Bajo Hornos Reef, Veracruz: a depositional trap for ships and related cultural material
From the arrival of Cortes in 1519 until the 20th century, Veracruz was one of the most important ports in the Americas. In addition to its role in transatlantic trade, it also played an essential role in maritime relations between Mexico, the Antilles and the northern Gulf of Mexico. In the 80´s, late 90´s and 2010 diving surveys carried out at Bajo Hornos reef by the Underwater Archeology team (SAS) of the Mexican National Institute for Anthropology and History (INAH), yielded a variety of cultural materials and led to the discovery of several fragments of shipwrecks that reflect the intense maritime activity at the fortified port. Archival research and analysis of oceanographical conditions also demonstrate the archaeological potential of this promising and almost unexplored archaeological context and show that Bajo Hornos acted as a natural depositional trap for ships and related cultural material between the 16th and 19th centuries.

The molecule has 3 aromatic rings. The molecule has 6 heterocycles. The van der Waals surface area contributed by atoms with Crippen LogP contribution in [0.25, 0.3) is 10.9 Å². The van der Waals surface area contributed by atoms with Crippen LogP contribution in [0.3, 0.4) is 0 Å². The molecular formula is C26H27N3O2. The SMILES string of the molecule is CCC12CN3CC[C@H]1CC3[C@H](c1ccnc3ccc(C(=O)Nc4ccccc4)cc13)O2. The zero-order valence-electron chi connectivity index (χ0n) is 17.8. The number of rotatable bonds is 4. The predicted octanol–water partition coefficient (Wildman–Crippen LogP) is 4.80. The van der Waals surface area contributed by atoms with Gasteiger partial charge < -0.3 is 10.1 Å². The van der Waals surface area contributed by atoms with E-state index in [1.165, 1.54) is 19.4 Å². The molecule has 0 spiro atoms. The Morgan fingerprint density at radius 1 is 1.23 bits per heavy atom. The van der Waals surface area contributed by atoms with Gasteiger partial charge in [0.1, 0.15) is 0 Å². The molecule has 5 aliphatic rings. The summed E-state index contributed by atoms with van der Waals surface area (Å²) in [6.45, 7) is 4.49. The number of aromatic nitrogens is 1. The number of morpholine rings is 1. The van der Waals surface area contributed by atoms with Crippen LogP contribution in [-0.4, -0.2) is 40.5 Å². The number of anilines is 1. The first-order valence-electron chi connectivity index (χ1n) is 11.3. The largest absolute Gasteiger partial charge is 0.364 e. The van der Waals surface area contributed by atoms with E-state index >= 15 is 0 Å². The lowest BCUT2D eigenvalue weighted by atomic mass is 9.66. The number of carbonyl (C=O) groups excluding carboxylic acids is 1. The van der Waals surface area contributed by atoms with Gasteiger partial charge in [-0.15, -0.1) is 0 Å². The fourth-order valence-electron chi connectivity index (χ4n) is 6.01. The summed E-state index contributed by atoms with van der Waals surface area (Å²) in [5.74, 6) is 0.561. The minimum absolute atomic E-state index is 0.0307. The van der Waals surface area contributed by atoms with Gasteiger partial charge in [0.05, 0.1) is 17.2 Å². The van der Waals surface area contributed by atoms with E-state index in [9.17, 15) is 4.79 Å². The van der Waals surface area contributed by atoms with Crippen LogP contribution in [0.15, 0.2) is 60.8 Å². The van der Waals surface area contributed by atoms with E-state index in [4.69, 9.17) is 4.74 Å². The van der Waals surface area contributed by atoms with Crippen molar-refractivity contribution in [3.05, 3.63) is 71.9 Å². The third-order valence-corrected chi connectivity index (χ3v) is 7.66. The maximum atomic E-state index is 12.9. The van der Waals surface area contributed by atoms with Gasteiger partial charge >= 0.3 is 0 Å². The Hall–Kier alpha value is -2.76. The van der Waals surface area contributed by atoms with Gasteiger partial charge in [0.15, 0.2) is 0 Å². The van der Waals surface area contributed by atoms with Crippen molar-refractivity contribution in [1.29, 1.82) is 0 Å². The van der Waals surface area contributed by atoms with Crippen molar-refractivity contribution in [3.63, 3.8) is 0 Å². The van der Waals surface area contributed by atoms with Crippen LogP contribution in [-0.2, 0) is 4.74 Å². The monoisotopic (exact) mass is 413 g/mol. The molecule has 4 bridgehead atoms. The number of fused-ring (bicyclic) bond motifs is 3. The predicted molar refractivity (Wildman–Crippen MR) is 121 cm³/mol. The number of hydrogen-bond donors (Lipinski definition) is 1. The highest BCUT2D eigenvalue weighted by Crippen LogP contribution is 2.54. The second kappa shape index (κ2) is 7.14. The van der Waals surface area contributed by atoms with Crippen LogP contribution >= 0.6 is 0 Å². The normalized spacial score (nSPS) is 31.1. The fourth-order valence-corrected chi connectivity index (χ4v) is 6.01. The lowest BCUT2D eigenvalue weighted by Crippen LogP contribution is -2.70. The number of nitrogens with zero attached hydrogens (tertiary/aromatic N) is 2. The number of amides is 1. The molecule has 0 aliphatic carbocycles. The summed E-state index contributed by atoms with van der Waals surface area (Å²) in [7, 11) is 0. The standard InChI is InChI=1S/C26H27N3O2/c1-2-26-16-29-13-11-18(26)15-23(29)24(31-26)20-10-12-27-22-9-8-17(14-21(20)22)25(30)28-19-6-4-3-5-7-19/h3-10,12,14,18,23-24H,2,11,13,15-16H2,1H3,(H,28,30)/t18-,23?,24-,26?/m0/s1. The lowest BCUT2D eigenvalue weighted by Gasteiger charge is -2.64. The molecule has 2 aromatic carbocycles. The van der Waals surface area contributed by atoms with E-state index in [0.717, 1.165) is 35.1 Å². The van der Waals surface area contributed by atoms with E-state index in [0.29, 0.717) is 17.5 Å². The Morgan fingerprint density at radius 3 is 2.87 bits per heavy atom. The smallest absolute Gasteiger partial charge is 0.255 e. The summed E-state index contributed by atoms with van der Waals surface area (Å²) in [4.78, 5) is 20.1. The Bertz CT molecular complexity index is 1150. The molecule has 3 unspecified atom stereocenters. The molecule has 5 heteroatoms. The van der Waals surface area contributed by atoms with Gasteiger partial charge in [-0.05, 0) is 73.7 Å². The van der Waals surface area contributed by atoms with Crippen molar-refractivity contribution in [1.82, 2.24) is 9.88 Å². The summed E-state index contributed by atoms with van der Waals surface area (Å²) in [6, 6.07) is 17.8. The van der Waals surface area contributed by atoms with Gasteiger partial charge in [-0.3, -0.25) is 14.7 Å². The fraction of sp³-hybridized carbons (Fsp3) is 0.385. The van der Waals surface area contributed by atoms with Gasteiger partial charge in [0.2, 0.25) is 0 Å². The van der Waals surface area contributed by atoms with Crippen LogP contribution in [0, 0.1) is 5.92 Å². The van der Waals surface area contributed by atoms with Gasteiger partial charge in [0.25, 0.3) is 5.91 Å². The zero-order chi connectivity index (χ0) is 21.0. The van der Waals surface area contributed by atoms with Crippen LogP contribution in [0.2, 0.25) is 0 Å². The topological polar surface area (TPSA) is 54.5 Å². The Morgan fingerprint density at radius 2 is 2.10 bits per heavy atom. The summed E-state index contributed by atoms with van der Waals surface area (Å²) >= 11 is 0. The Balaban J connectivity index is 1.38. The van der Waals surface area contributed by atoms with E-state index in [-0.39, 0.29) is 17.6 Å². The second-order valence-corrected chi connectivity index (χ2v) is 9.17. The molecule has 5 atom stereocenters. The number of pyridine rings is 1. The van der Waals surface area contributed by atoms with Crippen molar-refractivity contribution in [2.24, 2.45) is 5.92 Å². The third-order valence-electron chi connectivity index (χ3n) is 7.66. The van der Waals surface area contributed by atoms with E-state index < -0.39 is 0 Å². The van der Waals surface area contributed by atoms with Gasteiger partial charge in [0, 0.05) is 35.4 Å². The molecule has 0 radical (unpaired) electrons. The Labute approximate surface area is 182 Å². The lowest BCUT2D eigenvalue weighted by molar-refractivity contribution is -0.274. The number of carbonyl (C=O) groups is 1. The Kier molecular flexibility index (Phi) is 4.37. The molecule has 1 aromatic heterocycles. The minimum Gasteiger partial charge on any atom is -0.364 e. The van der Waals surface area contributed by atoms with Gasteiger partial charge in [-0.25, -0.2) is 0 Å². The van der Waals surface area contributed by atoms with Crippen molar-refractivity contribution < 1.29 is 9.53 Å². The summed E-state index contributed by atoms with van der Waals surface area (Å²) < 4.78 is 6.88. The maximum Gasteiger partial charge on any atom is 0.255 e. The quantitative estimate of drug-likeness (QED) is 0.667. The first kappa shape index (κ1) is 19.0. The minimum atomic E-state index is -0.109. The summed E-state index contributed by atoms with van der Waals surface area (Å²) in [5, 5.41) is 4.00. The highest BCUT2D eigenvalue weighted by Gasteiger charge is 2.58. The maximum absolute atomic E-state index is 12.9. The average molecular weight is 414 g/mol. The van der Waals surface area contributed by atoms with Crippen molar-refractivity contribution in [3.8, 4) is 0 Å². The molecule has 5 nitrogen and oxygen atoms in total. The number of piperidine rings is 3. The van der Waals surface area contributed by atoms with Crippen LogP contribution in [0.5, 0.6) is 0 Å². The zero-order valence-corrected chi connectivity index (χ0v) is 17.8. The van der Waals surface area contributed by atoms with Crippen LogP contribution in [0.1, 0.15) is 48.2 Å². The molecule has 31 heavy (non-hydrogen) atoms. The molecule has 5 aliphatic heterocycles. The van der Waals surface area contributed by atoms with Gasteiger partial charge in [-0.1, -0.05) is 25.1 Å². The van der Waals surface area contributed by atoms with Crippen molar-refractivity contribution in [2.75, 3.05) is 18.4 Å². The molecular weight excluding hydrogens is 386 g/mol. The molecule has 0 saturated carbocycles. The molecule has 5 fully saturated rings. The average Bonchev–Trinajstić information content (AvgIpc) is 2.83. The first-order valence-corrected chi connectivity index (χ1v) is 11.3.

Cite this Record
Bajo Hornos Reef, Veracruz: a depositional trap for ships and related cultural material. Ricardo Borrero, Flor Trejo, Roberto Junco. Presented at Society for Historical Archaeology, Leicester, England, U.K. 2013 ( tDAR id: 428708)
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min long: -117.122; min lat: 14.551 ; max long: -86.739; max lat: 32.718 ;
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Contact(s): Society for Historical Archaeology